Fantastic Four: Life Story #1 Review

The First Family of Marvel Gets an Origin Retelling
Fantastic Four

Writer: Mark Russell / Artist: Sean Izaakse / Marvel Comics

While retelling an origin story can grow old fast, especially in film, sometimes there is a great need for them in comics. They serve as great introductions for new readers unfamiliar with popular characters and their most notable stories. Marvel has always done well with these kinds of stories, as seen with Rise of the Black Panther. Fantastic Four: Life Story #1 is no different and off to a great start. It just might be the go-to book for newcomers wanting to get in on everything great about Marvel’s first family. 

There is nothing more classic than putting the Fantastic Four in the 60’s. Fantastic Four: Life Story #1 makes an interesting choice with its storytelling. The first is having Reed Richard’s narration while events play out giving readers a deeper look into the mind of the world’s smartest man. The second is showing a definitive passage of time, something that doesn’t happen often in comic books as time usually moves forward but our characters stay the same age.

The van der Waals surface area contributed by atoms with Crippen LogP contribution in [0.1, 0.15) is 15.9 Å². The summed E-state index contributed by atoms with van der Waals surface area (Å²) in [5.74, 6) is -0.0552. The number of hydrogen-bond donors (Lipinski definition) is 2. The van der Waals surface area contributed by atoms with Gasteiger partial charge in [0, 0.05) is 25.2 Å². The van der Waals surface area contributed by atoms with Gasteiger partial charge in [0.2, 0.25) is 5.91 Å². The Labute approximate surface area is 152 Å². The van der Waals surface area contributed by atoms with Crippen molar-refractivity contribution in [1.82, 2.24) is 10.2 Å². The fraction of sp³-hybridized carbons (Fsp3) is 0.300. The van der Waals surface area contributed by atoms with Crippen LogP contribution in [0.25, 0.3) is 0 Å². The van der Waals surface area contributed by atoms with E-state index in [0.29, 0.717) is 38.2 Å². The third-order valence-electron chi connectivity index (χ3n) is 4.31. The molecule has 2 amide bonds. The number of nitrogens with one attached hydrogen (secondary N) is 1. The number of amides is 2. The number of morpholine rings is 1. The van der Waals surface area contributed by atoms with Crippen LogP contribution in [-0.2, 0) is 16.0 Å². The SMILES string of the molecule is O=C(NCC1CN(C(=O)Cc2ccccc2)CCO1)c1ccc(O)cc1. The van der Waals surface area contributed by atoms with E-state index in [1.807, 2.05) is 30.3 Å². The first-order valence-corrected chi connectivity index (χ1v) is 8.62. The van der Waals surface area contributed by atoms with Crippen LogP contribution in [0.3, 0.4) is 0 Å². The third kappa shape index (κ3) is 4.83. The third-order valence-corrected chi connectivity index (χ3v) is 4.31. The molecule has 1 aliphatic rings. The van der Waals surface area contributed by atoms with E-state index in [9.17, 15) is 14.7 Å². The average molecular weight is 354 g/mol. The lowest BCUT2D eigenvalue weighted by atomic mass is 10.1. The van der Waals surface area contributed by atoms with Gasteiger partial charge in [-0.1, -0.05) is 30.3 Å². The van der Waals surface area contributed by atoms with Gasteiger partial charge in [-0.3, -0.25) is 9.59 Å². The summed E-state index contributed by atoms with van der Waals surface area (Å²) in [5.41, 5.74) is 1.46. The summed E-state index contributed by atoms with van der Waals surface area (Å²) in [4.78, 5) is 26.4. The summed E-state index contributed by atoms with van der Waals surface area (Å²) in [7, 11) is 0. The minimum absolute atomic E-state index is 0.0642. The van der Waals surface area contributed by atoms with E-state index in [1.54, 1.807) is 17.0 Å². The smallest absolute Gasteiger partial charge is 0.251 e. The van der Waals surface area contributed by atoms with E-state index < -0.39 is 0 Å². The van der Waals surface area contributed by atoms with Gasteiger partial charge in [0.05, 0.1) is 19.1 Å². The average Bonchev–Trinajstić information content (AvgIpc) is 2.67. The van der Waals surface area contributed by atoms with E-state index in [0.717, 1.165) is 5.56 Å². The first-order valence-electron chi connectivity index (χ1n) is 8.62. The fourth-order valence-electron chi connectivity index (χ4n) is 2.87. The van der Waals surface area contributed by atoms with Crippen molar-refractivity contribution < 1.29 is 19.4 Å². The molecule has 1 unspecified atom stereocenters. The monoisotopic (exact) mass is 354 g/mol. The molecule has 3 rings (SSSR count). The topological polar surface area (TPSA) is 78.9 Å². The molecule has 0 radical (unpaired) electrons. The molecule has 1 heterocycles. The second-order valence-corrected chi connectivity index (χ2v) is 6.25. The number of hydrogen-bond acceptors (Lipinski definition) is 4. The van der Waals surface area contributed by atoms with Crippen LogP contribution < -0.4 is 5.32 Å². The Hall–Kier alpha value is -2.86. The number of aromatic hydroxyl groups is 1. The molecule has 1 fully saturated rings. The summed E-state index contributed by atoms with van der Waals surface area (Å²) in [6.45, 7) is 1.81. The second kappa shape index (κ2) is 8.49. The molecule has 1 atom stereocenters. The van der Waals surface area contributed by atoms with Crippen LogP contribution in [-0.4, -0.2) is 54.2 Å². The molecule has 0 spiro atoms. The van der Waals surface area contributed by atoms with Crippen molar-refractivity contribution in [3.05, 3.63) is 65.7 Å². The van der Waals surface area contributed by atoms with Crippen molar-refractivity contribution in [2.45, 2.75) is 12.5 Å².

The first issue starts out in the 1960s and chronicles the team’s adventures for a decade until 1969. Presumably, each issue will span a decade making the second issue a journey into the 70s. It’s an interesting concept as we see appearances from notable figures like Presidents Kennedy and Nixon. We also get a look at the team’s first few adventures while events like the moon landing and the Civil Rights movement play in the background.

Fantastic Four

What Fantastic Four: Life Story #1 does really well is chronicle the team’s first few encounters in an easy-to-digest manner, from the accident in space to other early events in their life. Events do move a little too fast, but it’s fine because the core story is strong. For the most part, the issue focuses on the rocky start to Reed and Ben’s relationship, which is far more different than you would think, at least at the beginning until they start to develop the friendship that we know. What’s disappointing is that Sue and Johnny take a backseat, which I hope changes in the next chapter. 

We have an interesting book on our hands. I think what Fantastic Four: Life Story #1 accomplishes is providing readers with not only a streamlined summary of their greatest moments but another view of the first family’s dynamic. Sean Izaakse’s also does great work, as always. His art style fits well with the retro style of the time period and, though the action can be brief, there are plenty of wonderful spreads throughout the book that illustrates the wonder of the team’s encounters.

9 Scientist as Talk Show Guest out of 10

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  • Chris Aiken

    Staff Writer

    Chris Aiken. Writer. Nerd. Gamer. I often write about games & comic books (or at least try to). What can I say, I love this.

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